A SELL OUT audience at Winchester’s Theatre Royal saw Dame Judi Dench tread the boards, after months of shut down, and she was delighted to be back.

The event was a fundraiser for charity Home-Start Winchester and Judi’s friend and biographer John Miller was in the chair asking the questions.

Her reminiscences ranged from her very early days playing Anya in The Cherry Orchard under the tutelage of Sir John Gielgud to her latest film Belfast, about the early life of Kenneth Branagh. Indeed both men equally adored by Judi for their work ethic and dedication to their craft.

She recalled the farting horse that she had to ride as Queen Victoria with Billy Connolly by her side as John Brown, who cheekily asked “Was that you?” And how evenings after filming Mrs Brown were filled with Billy keeping cast and crew convulsed with stories and gags until the early hours. Judi described having to swim in pantaloons and a floppy hat, complete with wet suit beneath, at the end of October in a freezing Solent and how parts of Osborne House were closely guarded by English Heritage and the cast would have to step over the corners of fragile carpets during filming.

Judi’s daughter played one of the Queen Victoria’s daughters in Mrs Brown and Judi described her pride at seeing Finty star in Pack of Lies at the Menier Chocolate Factory in a role that she had played many years before alongside her husband Michael Williams.

A great mimic, Judi described how Clint Eastwood never conformed to the “Action” and “Cut” school of direction, but rather “In your own time” and “Stop” were his metier and she produced his low rasping growl perfectly.

Judi is known the world over for her role as M in the Bond films - even in the jungles of Borneo - and she had eight outings as the eponymous MI6 boss. Looking forward to spending three weeks in her beloved Scotland she was hugely disappointed when she found herself on the flight home on the day she arrived, and filming was completed on MoD land at Aldershot. She confessed that she never understood what Quantum of Solace was all about, a view it seemed shared by most of her audience.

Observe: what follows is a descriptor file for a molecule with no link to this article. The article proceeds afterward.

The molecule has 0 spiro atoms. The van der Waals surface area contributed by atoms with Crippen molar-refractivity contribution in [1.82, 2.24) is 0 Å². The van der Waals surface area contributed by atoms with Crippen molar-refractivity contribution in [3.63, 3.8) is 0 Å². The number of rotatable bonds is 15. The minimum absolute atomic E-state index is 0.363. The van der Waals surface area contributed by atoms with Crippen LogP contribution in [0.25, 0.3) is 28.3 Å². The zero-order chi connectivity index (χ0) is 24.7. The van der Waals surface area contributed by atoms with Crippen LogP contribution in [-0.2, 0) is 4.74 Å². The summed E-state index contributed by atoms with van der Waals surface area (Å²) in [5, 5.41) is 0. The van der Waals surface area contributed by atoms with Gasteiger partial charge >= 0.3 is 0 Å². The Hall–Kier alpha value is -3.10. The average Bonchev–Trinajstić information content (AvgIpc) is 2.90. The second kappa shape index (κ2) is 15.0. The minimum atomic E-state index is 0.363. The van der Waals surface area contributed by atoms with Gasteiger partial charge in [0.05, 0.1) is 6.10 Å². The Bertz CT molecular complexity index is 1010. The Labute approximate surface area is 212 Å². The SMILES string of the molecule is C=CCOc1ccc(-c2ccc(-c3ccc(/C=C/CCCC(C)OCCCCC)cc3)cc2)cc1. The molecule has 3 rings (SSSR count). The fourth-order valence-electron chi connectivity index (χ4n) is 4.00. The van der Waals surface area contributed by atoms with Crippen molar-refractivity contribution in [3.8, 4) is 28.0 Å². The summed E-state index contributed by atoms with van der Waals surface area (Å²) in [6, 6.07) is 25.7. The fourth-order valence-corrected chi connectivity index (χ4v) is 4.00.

When asked what advice she would give to a budding actor she recommended “Learning about your heritage and seeing absolutely everything on stage and screen and immersing yourself in the craft. Sadly there are no rep theatres any more where we performed different plays every week and learned the next production at the same time,” she said. “And don’t go on stage when you’re ill, but hand over to your understudy.”

Her recent outing on BBC’s Who Do You Think You Are? had been a revelation. She knew nothing of what was to unfold until the last minute and was amazed to find she had such noble and distinguished Danish forebears in the 16thC, with incredible links to Shakespeare.

Judi described how Covid had had such a devastating effect on theatres, the staff and stage hands, some of whom had worked in the same theatre for 40 years, and she hoped that audiences would come back in droves now that things were opening up and to local theatres like the Theatre Royal in particular.

“We are so grateful to Dame Judi for giving of her time to support Home-Start,” said Barry Page, chairman, “and for John Miller’s help in making it happen. The past two years have put a huge strain on young families and on charities like Home-Start which have been unable to raise funds during lockdowns, and at a time when we are needed the most.”